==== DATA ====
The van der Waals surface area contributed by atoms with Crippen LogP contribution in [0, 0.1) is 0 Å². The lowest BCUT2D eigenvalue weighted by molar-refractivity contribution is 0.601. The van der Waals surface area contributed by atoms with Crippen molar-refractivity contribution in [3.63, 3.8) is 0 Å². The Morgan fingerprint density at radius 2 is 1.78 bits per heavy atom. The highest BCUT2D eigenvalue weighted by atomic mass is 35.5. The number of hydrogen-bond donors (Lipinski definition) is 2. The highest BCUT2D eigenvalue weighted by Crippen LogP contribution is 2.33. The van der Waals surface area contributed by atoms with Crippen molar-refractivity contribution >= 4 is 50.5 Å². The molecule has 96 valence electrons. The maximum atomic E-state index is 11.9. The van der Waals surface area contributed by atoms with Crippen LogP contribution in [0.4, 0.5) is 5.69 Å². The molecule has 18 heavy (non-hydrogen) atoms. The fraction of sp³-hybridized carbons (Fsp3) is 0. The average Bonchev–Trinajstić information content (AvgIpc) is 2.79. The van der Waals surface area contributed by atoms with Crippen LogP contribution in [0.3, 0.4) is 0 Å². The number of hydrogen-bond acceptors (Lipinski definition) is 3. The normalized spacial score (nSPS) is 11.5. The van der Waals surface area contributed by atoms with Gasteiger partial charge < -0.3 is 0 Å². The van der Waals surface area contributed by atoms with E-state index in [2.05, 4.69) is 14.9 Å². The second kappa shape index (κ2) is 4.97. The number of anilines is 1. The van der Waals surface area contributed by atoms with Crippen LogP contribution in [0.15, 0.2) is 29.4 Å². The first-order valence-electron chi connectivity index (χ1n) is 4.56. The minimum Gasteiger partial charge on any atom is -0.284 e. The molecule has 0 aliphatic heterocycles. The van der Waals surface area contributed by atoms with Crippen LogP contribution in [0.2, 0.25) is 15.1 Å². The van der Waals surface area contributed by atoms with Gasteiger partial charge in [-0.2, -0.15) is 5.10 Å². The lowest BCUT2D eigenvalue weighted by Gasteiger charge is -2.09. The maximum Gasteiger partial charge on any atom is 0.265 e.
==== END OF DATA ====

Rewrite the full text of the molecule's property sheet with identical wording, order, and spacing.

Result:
The van der Waals surface area contributed by atoms with Crippen LogP contribution in [0, 0.1) is 0 Å². The lowest BCUT2D eigenvalue weighted by molar-refractivity contribution is 0.601. The van der Waals surface area contributed by atoms with Crippen molar-refractivity contribution in [3.63, 3.8) is 0 Å². The Morgan fingerprint density at radius 2 is 1.78 bits per heavy atom. The highest BCUT2D eigenvalue weighted by atomic mass is 35.5. The number of hydrogen-bond donors (Lipinski definition) is 2. The highest BCUT2D eigenvalue weighted by Crippen LogP contribution is 2.33. The van der Waals surface area contributed by atoms with Crippen molar-refractivity contribution >= 4 is 50.5 Å². The molecule has 96 valence electrons. The maximum atomic E-state index is 11.9. The van der Waals surface area contributed by atoms with Crippen LogP contribution in [0.4, 0.5) is 5.69 Å². The molecule has 18 heavy (non-hydrogen) atoms. The fraction of sp³-hybridized carbons (Fsp3) is 0. The average Bonchev–Trinajstić information content (AvgIpc) is 2.79. The van der Waals surface area contributed by atoms with Crippen LogP contribution in [0.3, 0.4) is 0 Å². The number of hydrogen-bond acceptors (Lipinski definition) is 3. The normalized spacial score (nSPS) is 11.5. The van der Waals surface area contributed by atoms with Gasteiger partial charge < -0.3 is 0 Å². The van der Waals surface area contributed by atoms with E-state index in [2.05, 4.69) is 14.9 Å². The second kappa shape index (κ2) is 4.97. The number of anilines is 1. The van der Waals surface area contributed by atoms with Crippen LogP contribution in [0.15, 0.2) is 29.4 Å². The first-order valence-electron chi connectivity index (χ1n) is 4.56. The minimum Gasteiger partial charge on any atom is -0.284 e. The molecule has 0 aliphatic heterocycles. The van der Waals surface area contributed by atoms with Crippen LogP contribution in [0.2, 0.25) is 15.1 Å². The van der Waals surface area contributed by atoms with Gasteiger partial charge in [-0.2, -0.15) is 5.10 Å². The lowest BCUT2D eigenvalue weighted by Gasteiger charge is -2.09. The maximum Gasteiger partial charge on any atom is 0.265 e.